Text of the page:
As we commemorate the 80th Anniversary of the Second Battle of El Alamein, we are featuring a unique item which highlights the vital role the artillery played in a battle which is now widely recognised as the turning point of the North African Campaign.
The role of the New Zealand division was to help the British forces break through the enemy defences which were now deeply entrenched across extensive minefields and to apply enough pressure to turn the tide of the German advance across North Africa. The Second Battle of El Alamein begun at exactly 9.40pm on the 23rd October 1942 with an extensive artillery barrage of over 900 allied guns opening fire on the Axis positions. This barrage lasted for 20 minutes and provided cover for the infantry to begin their advance. Over the following two weeks, the allied forces successfully breached the Axis line and wore down the Afrika Corps in a hard fought battle that ultimately forced them to retreat back across North Africa and eventually concede defeat in May 1943.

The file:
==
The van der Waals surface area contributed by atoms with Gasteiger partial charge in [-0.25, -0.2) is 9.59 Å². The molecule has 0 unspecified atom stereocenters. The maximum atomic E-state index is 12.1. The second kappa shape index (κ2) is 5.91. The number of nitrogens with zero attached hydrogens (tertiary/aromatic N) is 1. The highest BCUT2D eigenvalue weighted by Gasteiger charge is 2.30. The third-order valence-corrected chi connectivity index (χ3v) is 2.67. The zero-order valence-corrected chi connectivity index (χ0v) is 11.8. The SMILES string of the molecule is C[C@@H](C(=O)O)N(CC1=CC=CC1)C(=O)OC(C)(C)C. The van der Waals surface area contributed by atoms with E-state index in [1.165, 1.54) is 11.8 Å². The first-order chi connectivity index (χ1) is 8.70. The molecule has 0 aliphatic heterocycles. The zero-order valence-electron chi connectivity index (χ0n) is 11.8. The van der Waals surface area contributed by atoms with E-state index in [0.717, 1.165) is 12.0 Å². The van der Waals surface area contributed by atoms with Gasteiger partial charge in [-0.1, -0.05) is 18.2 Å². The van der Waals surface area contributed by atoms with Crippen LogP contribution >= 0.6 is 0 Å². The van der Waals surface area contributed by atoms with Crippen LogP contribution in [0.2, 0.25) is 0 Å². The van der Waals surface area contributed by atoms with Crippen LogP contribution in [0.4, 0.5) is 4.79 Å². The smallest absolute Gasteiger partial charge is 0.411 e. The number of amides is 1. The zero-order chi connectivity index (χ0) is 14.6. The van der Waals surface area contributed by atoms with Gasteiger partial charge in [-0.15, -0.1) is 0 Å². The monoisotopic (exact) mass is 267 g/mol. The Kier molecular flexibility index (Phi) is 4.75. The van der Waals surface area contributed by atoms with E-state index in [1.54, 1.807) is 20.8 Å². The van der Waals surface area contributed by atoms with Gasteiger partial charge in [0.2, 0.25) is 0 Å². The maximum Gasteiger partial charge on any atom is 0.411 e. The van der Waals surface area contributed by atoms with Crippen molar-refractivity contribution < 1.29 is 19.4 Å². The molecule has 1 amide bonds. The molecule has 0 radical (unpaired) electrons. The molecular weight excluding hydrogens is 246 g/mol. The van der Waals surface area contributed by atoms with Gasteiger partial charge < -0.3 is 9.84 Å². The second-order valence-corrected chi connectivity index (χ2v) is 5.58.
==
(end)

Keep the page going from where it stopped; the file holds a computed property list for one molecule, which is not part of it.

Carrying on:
This 25 pounder shell case was one of the first 900 fired at 9.40pm on the evening of the 23rd October 1942. This was the first shot fired from one of the New Zealand Guns (Gun C3) by 63694 Gunner Ivan Trevor (Tim) Stowe of the 48th Battery, 6th Field Regiment, who was only 23 years old at the time. Tim Stowe kept the spent shell case and later had it engraved with the date and time of the barrage as well as his details, to mark this historic occasion.
Image at top: 27th Battery NZ Field Regiment firing 25 pounder at El Alamein and left: ‘Gun at full recoil’.